Fiscal watchdogs say AmeriCorps costs too much.
"We simply cannot afford to keep ineffective programs like AmeriCorps on the books any longer," said Romina Boccio, director of the Grover M. Hermann Center for the federal budget at the conservative Heritage Foundation. "This is a very large vast program that is managed by a federal bureaucracy that simply cannot keep effective oversight over what are ultimately managed in part by the private sector and state agencies all across this country."
In its 2019 fiscal budget request, the Trump administration proposed eliminating funding for CNCS, along with many other federal agencies. But Congress secured $1.06 billion.
CNCS became a target for conservatives in 2016, after its Inspector General found some AmeriCorps members at health clinics were acting as doulas to women undergoing abortions. The program – called the Community HealthCorps – was eventually shut down.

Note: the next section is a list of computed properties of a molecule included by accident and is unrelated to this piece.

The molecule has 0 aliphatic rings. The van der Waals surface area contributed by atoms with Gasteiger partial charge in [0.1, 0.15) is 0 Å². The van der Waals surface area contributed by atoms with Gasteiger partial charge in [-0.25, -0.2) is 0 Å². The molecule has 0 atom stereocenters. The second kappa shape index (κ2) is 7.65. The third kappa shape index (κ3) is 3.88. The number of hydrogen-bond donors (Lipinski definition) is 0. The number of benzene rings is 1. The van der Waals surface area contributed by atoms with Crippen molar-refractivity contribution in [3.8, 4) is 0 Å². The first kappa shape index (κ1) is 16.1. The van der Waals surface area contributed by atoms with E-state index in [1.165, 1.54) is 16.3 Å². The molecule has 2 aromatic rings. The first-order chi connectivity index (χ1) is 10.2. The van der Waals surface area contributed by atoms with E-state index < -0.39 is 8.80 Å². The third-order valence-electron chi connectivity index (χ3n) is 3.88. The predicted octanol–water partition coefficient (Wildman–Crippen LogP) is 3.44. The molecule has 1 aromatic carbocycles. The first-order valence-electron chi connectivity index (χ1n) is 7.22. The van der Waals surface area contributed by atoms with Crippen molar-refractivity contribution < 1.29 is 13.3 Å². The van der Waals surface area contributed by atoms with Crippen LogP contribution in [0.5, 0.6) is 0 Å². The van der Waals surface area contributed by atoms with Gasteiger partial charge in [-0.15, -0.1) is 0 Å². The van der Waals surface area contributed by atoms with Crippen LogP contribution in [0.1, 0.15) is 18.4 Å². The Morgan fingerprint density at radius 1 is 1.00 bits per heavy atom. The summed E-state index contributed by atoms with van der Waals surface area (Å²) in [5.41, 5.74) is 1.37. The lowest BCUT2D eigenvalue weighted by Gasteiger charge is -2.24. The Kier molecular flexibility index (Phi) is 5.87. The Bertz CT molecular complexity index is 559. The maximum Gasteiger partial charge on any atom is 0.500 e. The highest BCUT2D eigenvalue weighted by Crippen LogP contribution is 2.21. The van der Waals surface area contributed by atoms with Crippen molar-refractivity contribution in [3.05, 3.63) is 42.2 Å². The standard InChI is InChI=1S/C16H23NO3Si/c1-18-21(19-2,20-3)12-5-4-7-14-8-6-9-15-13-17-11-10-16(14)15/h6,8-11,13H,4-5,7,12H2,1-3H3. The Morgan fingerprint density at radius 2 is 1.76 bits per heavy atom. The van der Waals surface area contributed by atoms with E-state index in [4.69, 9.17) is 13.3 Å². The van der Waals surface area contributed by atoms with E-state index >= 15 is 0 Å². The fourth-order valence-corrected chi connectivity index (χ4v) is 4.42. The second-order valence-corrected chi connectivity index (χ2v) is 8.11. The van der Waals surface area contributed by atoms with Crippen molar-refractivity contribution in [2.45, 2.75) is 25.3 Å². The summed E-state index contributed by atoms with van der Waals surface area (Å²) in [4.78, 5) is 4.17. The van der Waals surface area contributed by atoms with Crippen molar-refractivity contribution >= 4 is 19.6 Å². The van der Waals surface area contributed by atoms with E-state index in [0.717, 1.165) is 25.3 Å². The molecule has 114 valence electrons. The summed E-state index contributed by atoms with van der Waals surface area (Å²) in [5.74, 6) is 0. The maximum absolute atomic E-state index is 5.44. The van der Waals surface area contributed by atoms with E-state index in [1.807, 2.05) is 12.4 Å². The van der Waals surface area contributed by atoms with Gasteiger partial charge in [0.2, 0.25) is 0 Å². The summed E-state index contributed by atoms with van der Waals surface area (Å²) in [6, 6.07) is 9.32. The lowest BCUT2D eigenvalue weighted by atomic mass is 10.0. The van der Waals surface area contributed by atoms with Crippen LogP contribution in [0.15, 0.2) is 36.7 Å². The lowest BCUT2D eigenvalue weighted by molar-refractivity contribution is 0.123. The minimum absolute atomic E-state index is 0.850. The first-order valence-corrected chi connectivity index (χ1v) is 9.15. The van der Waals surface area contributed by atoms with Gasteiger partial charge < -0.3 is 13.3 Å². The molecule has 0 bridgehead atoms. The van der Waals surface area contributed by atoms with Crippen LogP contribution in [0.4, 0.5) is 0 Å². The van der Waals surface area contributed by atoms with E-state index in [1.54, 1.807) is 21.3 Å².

The House Committee on Education and the Workforce, chaired by Rep. Virginia Foxx (R-NC), also points to cases at AmeriCorps dating back to the mid-1990s of sexual assault and harassment and failures to conduct required criminal history checks.
Foxx has been scrutinizing CNCS and its oversight of AmeriCorps.
"We have great concerns about how the Corporation has been operating in the past few years," Foxx told CBS News. "We are going to hold the agency accountable, and we're going to continue to push the Corporation and CEO Barbara Stewart to do what needs to be done if the programs are going to continue."
But defenders of AmeriCorps say the program is essential to providing volunteer opportunities to young adults across the U.S.
"It's very effective," said Shirley Sagawa, CEO of Service Year Alliance which supports service-based organizations like AmeriCorps.
Sagawa says AmeriCorps members serving in programs like those in schools help children improve their performance and attendance.
"And it prepares leaders, makes people more civically engaged as adults," Sagawa said.
But AmeriCorps whistleblowers, its critics and republicans in Congress say AmeriCorps needs desperate reforms to support and protect members, while serving communities.
Jeanine Santucci contributed to this report from Washington.